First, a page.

Life Sciences

Transforming your audit program with advanced analytics and AI

June 28, 2024 | Q&A | 4-minute read

Transforming your audit program with advanced analytics and AI

I recently spoke at the Pharmaceutical Compliance Congress with Fabien Saint-Gerard, the head of internal audit R&D, strategy and growth at Novartis. We discussed how R&D audit teams can get started with advanced analytics and AI, and covered its capabilities, benefits, challenges and more. Please see these condensed highlights of our conversation. 


Michael Shaw: To start us off, can you summarize how you’re using data and advanced analytics to improve the audit process at Novartis?    


Fabien Saint-Gerard: Sure, thanks Michael. We’re using thousands of real-time risk reports from clinical teams across all levels—global, regional and so on—to develop data analyses for leadership. This data enables them to, for example, identify specific issues like patient drop-off. Our data-driven approach removes bias, and I believe it allows for a more effective response to potential risks.


MS: What are the first steps a company should pursue if it wants to use advanced analytics and AI in R&D?


FSG: You’ll first want to sit down as a leadership team and define your goals for using advanced analytics, because most organizations have enough data to deliver some valuable insights. Sure, there may be some imperfect data pockets, but there’s a vast amount of internal data to leverage. One key early step is to partner with analytical teams to define specific use cases. These use cases don’t have to be incredibly impactful—you can start small, experiment and apply key learnings as you uncover them.


You’ll also want to consider the makeup of your team. Does it have the skill set and experience to help you achieve these goals? Over the past several years, Novartis has built a large ecosystem of hundreds of data scientists across various domains, creating hubs in locations like Barcelona and India. This team of data experts can rapidly build models, understand the data landscape and provide advisory support to the business. It’s important to have access to these capabilities by either bringing them in-house or working with an external partner.


Another important learning: Make sure to involve IT early. I’ve found a cautious, collaborative approach is essential when introducing innovative capabilities within a traditional corporate IT environment. Plus, your IT team can help you align the entire ecosystem, provide preferred vendors and accomplish much more.


MS: I know you’re passionate about the importance of quality data. What are some strategies organizations can execute to ensure their data is high quality?


FSG: There are several steps you can take to make sure your data is useful:

  • Leverage existing data: It’s crucial to use data that’s already generated by ongoing processes within the organization, rather than relying on manually entered data sets.
  • Define data quality standards: Set realistic expectations for model accuracy. Focus on your desired level of confidence and a realistic acceptable error rate.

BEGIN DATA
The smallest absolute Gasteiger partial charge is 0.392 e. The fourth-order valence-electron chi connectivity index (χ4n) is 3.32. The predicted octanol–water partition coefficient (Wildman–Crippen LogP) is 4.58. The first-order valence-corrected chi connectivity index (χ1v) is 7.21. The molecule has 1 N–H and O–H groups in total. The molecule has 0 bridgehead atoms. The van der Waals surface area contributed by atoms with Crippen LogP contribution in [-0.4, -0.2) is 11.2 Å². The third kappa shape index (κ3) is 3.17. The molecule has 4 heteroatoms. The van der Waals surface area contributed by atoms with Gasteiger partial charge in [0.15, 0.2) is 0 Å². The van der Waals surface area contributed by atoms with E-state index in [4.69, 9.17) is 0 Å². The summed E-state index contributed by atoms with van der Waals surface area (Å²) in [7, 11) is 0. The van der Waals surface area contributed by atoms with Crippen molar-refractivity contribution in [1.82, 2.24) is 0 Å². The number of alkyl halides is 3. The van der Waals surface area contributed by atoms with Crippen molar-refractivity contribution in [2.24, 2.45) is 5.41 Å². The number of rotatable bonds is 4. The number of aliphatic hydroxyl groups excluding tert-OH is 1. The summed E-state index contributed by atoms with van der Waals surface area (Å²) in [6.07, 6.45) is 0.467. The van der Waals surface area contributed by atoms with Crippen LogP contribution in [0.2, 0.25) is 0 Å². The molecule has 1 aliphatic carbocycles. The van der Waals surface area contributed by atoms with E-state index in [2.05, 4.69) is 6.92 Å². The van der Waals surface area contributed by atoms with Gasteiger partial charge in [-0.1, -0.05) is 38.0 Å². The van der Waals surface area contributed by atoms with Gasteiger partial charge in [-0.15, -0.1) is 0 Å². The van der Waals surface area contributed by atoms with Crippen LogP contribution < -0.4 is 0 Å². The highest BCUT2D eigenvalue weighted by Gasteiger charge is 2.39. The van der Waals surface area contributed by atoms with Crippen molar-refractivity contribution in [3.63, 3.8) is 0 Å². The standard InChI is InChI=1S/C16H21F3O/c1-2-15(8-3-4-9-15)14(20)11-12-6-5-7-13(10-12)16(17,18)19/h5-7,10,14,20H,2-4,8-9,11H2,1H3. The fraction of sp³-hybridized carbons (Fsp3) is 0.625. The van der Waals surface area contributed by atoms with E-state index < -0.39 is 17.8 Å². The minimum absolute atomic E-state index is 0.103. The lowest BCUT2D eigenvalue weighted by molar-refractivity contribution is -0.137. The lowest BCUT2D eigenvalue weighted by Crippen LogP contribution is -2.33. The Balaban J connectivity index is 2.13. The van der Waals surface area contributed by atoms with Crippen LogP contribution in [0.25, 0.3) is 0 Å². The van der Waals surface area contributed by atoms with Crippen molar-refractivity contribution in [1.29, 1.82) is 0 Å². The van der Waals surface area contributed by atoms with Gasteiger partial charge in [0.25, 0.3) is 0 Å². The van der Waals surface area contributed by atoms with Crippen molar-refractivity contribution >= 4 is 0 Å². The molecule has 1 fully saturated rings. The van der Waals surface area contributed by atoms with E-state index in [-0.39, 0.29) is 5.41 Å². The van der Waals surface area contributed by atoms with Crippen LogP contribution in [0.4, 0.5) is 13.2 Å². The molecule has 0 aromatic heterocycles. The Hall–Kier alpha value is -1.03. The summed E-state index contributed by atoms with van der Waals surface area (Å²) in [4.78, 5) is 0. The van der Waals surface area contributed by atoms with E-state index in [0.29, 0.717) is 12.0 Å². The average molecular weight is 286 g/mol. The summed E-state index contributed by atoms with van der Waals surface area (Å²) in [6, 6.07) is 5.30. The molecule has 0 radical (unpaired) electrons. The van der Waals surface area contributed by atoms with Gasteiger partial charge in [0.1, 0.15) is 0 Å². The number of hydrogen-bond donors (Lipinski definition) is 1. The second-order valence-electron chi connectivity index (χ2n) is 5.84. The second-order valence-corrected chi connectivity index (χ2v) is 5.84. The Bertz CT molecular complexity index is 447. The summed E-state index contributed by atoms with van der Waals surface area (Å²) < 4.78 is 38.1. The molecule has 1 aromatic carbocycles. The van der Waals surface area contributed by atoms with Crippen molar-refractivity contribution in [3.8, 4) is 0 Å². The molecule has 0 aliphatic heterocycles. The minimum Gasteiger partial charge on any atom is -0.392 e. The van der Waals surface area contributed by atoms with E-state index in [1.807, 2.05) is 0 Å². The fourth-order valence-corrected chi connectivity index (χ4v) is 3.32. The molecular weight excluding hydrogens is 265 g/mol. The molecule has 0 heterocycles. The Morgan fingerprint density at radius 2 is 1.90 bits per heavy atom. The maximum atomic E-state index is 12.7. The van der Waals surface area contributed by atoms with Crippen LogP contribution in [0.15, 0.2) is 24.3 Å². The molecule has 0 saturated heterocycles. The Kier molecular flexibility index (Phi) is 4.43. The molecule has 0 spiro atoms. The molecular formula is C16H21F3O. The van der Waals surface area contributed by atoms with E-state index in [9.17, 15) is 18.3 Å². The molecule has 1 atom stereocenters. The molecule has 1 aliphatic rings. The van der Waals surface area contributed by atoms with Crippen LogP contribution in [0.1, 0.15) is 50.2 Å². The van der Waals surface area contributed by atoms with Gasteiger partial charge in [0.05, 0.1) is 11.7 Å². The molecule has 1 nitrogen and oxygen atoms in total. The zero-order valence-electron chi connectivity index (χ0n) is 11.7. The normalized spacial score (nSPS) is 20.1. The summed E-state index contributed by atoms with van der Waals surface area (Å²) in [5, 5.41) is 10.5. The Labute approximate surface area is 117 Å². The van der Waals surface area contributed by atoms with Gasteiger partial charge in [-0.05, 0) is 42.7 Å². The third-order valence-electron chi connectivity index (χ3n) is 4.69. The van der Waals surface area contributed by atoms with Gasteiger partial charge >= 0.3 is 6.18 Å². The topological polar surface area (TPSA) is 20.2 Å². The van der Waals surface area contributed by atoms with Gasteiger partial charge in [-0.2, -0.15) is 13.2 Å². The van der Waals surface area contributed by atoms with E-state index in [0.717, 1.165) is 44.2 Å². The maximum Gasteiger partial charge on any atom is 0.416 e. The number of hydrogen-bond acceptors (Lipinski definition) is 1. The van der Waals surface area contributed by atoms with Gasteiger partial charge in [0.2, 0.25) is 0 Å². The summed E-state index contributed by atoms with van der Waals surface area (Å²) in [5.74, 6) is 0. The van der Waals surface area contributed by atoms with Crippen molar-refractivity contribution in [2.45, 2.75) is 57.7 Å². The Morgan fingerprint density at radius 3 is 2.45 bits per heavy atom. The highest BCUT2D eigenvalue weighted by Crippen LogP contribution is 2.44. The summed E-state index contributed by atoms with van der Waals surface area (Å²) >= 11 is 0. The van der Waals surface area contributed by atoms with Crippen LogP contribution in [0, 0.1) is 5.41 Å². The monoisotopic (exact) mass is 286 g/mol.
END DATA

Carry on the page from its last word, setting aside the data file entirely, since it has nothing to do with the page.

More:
• Improve iteratively: Start with a baseline model accuracy and improve it gradually by incorporating more data and techniques.
  • Embrace data governance: Collaborate with the data governance team to ensure the quality of enterprise data.
  • Educate: Train your team on the importance of data quality and updating data for better model performance.

MS: Relatedly, how can AI and advanced analytics reduce risk around inaccurate R&D data?


FSG: AI can analyze vital signs, labs and other patient data to reveal patterns that suggest problems such as poorly calibrated equipment or manipulated data entries. These findings shouldn’t be considered conclusive proof of a problem but can serve as red flags for further investigation. Of course, it’s critical to make sure the business is on the same page about using AI and analytics for this purpose.  


MS: That’s well said, thank you Fabien. What’s an R&D function that you’ve seen benefit from advanced analytics and AI?


FSG: Let’s talk about the thousands of clinical research associate (CRA) reports generated each year. This wealth of information offers an opportunity to identify new risks at various levels, from individual sites to global trends. Thankfully, advanced analytics can help us transform these unstructured reports into a structured database.


Traditionally, risk identification has been more focused on the global perspective, but using advanced analytics to analyze structured CRA reports provides a high-volume, detailed view of risk across different levels of a clinical trial. This approach is similar to analyzing lab performance reports, but with a significantly larger data set.


MS: As more R&D organizations use AI, what risks should they consider and work to mitigate?


FSG: Obviously hallucinations are a risk that receives a lot of attention. Overreliance is also a risk, but it can be countered by educating teams across the organization about the model’s constraints. With that said, the risk I would be most concerned about is the risk of not using AI—I believe focusing on the hazards of not using AI can encourage using AI responsibly. While AI and advanced analytics won’t replace audit teams, those who use it are more likely to succeed.


Watch Michael and Fabien’s full conversation. 

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